Another day, another really important tutorial. I am writing this after another catastrophic fire day for South Australia. It has been hot and many of us are glued to CFS websites for updates. The beautiful Kangaroo Island is still burning with many new fires and evacuations happening today and our air is thick with smoke. We are not currently in danger here so remain among the extremely lucky but the grief and sadness is real. Hannah’s heart condition means we have spent most of Summer inside unable to go out either due to heat or smoke. I think of all the other chronically ill kids in the direct line of this and shudder for their parents who have an extra and very real layer of stress added on.
From all of this sadness comes an overwhelming gratitude for the sense of love and community we are feeling from all over the world. So many people are madly sewing and knitting pieces for the Rescue Collective and it is a beautiful thing to watch. They always say that in a crisis you should look for the helpers and they are everywhere, it is lovely, it is noticed and I personally thank every single one of you. I love that craft is uniting us in purpose right now, as old fashioned as that seems.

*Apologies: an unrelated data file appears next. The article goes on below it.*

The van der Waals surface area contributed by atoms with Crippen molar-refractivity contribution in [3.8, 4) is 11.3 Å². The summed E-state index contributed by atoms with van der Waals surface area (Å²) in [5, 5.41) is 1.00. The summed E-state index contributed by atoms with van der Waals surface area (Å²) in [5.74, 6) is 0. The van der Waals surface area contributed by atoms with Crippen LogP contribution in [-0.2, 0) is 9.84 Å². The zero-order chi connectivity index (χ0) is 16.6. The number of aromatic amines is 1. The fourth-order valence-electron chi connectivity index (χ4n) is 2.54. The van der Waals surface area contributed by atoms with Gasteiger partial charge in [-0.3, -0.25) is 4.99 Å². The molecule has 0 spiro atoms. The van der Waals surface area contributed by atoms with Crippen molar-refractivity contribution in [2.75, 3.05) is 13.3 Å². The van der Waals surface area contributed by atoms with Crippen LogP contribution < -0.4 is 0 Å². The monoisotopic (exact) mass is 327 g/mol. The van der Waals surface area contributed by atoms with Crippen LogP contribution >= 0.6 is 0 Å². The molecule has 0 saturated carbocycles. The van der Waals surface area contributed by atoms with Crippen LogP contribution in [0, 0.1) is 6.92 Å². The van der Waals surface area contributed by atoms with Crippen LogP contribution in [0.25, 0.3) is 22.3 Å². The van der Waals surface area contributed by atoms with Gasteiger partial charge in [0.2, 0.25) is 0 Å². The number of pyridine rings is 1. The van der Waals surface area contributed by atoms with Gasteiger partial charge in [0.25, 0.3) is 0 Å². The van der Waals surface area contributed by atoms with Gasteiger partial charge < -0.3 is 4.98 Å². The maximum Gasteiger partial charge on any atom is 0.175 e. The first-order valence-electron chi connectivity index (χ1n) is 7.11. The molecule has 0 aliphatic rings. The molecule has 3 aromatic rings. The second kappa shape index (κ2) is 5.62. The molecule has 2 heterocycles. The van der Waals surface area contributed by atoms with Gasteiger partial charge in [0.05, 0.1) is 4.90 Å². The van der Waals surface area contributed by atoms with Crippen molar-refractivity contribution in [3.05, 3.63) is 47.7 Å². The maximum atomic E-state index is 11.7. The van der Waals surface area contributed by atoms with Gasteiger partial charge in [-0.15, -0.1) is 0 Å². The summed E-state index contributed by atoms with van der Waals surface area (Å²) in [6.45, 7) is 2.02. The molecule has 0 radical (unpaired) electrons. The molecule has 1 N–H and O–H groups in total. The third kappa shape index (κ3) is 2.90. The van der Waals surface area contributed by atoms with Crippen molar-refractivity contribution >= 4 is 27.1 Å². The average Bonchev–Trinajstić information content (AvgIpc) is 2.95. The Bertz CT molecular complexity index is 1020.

So with that in mind I would love to share my next tutorial with you – the 3D Joey Hanging Pouch. This may look like a daunting sew but I promise it isn’t. Just follow the steps through and it makes sense as you go along. My sew is far from perfect and for a while I was going to redo it and then I realised that perfection is just not the agenda here. And maybe seeing my less than perfect sew will encourage those who feel they aren’t good enough. I promise that beautiful joeys are the least judgey of anyone you will ever sew for, they will just be grateful for a place to hang with their mates for the afternoon. So if you are feeling a bit worried that a section is a bit twisted or not exact, keep sewing anyway.
According to the Animal Rescue Craft Collective these pouches are in extremely high demand just like the Hanging Joey Pouch and Wildlife Pouch Tutorial I have already shared. So please dont feel like you can make too many of these, at this point they are desperate and the need will be ongoing for months. In fact the reality is that Australian wildlife carers aren’t just busy in fire season, they work year round for our precious creatures and deserve more attention and support than they have been given. I really hope that long after the threat has passed people still remember to reach out and check in.